A legacy of immigration | AspenTimes.com

A legacy of immigration

Lyndsay Jo HackmanEagle County correspondent

Maisie Crow/Vail Daily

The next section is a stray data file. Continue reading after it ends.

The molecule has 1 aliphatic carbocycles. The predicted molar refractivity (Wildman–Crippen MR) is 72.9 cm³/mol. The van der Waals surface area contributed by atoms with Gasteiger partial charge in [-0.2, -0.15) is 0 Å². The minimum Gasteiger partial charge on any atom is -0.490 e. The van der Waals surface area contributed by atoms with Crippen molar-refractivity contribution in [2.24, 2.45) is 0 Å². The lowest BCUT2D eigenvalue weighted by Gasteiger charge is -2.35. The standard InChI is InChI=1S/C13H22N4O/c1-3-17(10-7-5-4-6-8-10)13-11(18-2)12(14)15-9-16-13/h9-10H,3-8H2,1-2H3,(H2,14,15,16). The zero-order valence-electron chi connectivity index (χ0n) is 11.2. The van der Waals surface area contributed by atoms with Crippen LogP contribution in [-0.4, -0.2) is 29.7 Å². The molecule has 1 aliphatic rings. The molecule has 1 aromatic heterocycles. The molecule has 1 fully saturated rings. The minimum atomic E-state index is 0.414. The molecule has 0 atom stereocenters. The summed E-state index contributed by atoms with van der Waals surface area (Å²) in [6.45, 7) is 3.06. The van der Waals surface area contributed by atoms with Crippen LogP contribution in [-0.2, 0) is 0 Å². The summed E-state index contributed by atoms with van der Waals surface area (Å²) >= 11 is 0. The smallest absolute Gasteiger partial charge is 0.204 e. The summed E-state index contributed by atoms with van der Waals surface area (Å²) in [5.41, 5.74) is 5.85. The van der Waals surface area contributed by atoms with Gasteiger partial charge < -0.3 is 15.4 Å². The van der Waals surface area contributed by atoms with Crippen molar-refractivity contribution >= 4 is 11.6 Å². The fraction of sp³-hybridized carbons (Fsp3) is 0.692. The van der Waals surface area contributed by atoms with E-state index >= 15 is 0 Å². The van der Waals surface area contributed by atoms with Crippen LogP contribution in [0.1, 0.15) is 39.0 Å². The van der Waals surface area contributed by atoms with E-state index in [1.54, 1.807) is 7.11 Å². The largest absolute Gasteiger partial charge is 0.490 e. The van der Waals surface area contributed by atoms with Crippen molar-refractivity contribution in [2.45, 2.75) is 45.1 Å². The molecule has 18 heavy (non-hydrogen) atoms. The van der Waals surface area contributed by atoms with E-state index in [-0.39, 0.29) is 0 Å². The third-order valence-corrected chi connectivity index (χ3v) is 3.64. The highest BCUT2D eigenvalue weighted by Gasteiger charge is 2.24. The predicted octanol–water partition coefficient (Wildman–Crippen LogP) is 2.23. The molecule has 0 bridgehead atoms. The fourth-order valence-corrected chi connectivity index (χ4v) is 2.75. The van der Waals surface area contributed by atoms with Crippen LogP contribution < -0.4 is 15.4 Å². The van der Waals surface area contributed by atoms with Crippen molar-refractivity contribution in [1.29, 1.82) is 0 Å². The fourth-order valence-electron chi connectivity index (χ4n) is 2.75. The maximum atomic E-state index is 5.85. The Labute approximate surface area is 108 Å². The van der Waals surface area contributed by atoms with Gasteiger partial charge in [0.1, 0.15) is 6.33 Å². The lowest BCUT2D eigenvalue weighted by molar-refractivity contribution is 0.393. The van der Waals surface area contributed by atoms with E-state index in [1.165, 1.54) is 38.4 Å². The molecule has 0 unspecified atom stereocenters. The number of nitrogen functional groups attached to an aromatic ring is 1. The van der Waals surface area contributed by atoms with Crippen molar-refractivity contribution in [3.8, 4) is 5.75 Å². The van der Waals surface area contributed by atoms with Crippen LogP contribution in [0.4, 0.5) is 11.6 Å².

To explore the dilemma surrounding immigrants in Colorado, newspapers from Colorado Mountain News Media and the Greeley Tribune created a series of stories that will run each Monday. This is the fourth in the series, which the Vail Daily planned and coordinated. Correspondents reported from the resort areas of Vail, Aspen and Breckenridge, to the bedroom communities of the Roaring Fork Valley and the agricultural city of Greeley. Another writer spent time in northern Mexico, visiting the towns from which many of Colorado’s immigrants originate.The first non-natives to explore Colorado were the Spanish, nearly 500 years ago. Abounding in Spanish place names – from the Sangre de Cristo mountains to the word “Colorado” itself – the state has a rich Latino heritage. That extends to present-day leaders, from U.S. Sen. Ken Salazar to Ramon Montoya, mayor of tiny Red Cliff.It may be difficult, then, for immigrants from Mexico or Central America to understand why they’re not always greeted with open arms when they arrive here – particularly by conservative politicians who advocate everything from erecting a wall at the border to aiming legislation to deny services to those in the country illegally.The fact that about 10 million of the immigrants living in the U.S. are here illegally no doubt has a lot to do with the problem. But some of the resentment can even come from fellow Latinos who’ve been here longer and see illegal Latino immigrants tainting the image of all Latinos.The current surge of immigration from Mexico has been going on for only about 20 years, so part of the overall acceptance may well just be a process that has to unfold over time.”I have a friend in Pueblo whose parents’ grandparents were immigrants, and they took great pride in learning English and becoming a part of it,” said Lorenzo W. Martinez, chief of the Minturn Police Department for 20 years and a native of Pueblo. “To blend in, you need to learn the language and become a part of the community and not isolate yourself. It’s imperative.”In the early days of Colorado, railroad companies brought in many foreign workers to lay tracks and do other heavy labor. Others came to work in the mines – back-breaking work that not many citizens were willing to do.